The image on the left is a "Linkology" map from the New York Magazine article called Linkology by Stuart Luman. High res PDF version of the visualization of top blog relationships chart.
The point of the linkology article (although it is really more a list with a paragrah intro) appears to be that breaking into the A-List, to be one of the top read blogs, is tough. Perhaps even tougher than breaking your news into traditional media. A public relations professional pitches stories in old world media to writers and editors. News media are looking for something NEW and actually have a NEED for the PR Professional.
On the flip side, blogging is basically a conversation and we tend to go back to the same watering hole on a regular basis for our conversations.
But back to the graphic. I don’t think it is fair that the image shows only links between those blogs. Why not show it more like a network diagram? In fact, based on the visual it looks like a the good old boy’s club, yet I know that boing boing links out to other random (wonderful?) sites almost hourly.
Hopefully the challenge for bloggers is like the challenge for PR professionals; be interesting and be honest and hopefully the story will develop legs. If that doesn’t work host a huge party and just throw money at the problem.
And oh ya, I found the linkology map through this Doc Searls blog post. And he is one of top 100. I am not. So I am telling nobody about the popularity of others to perpetuate the blog club. Go figure. <g>
In "Forget RSS, We Got Bigger Issues" on BrandAutopsy the blog readership versus RSS trend is highlighted. This is in reference to this blog poll on the WSJ site. Polls of course being the fodder of the public relations professions for quite some time now.
For this particular post there are numerous types of arguments to be made, and one common tactic is to debate two opposing points as if they were opposing elements, and therefore side step other issues that relate. I am not suggesting this was done in a malicious way in the RSS to Blog Readership debate, I am just emphasizing the point that RSS and Blogs are not even close to a 50% correlation although I don’t actually have that number. RSS started with news as I understand it, was adopted by Blogs thank heaven (I would be LOST without www.bloglines.com for example). So to correlate blogs to rss you would have to somehow source all news or other informational sources and exclude them to get the true correlation of RSS to blog readership.
The graph below is an example of the growth of RSS as we see it in our client base. This is one snapshot, from one client, with all names removed. And I definitely picked one that I knew was growing rapidly in RSS utilization. So statistically this is completely biased, but relevant. The RSS graph below is showing not site traffic, or hits or visits, but JUST RSS pulls as measured by our software Tendenci that powers other web sites.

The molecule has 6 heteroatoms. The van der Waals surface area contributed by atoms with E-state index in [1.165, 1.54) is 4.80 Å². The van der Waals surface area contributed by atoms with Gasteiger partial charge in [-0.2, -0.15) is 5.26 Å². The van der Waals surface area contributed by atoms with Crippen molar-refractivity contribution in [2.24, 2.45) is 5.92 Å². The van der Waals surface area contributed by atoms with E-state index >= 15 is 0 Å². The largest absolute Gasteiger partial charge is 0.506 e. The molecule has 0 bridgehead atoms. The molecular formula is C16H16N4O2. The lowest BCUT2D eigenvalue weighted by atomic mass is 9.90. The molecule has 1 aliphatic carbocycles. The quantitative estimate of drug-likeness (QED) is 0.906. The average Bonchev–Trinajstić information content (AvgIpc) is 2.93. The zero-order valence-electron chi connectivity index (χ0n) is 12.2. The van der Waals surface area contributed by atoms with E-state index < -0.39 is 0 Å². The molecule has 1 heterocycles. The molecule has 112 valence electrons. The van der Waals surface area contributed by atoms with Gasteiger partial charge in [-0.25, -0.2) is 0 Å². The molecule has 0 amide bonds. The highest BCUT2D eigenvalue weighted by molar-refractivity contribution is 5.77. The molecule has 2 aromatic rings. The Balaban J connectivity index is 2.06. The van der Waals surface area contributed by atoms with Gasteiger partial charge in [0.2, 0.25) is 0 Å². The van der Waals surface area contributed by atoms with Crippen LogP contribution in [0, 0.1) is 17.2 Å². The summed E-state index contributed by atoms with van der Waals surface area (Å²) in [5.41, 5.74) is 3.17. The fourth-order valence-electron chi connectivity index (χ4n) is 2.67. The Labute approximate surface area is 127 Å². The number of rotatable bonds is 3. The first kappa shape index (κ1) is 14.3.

It is important to note that while Tendenci has a ton of functionality, one thing it does NOT have yet is a blog module (11-2005). So the RSS pulls to the rights are on news, articles, jobs, calendar events, basically anything BUT blogs for mostly organizations. And note over 32k rss pulls last month in this particular site graph.
What also intrigues me is what got in the water four or five months ago that caused RSS to hit a tipping point. The functionality has been in our software for over a year and a half, but one day it just took off requiring us to rush for additional server purchases!
And for one final wild card, I am just full of questions and few answers today, sorry, but the final wild card is that several months ago Google and Yahoo (Slurp) bots became very-very-interested in the RSS feeds on our client sites. I know this because we also have an search engine optimization division that monitors these trends. So to get accurate usage of rss you would also have to conduct surveys that excluded automated traffic from RSS data.
In rereading cluetrain I am struck by how much they talk about Intranets. It almost seems as if before the wave of talk on ASPs there was an assumption that Intranets would live on the same network as the company. But the company doesn’t live on one network, it lives on the Internet.
Yes I realize that large companies like IBM and Microsoft have active and thriving intranets, but they are accessible from the Internet and quite frankly I hear things like "on the HR web site" as opposed to the actual word "intranet". It’s like Intranets still exist but the word isn’t cool anymore.
Just for grins I did a search on "intranets and blogs" and got a public wiki (open) about Intranets (closed) as the top result. Hmmm.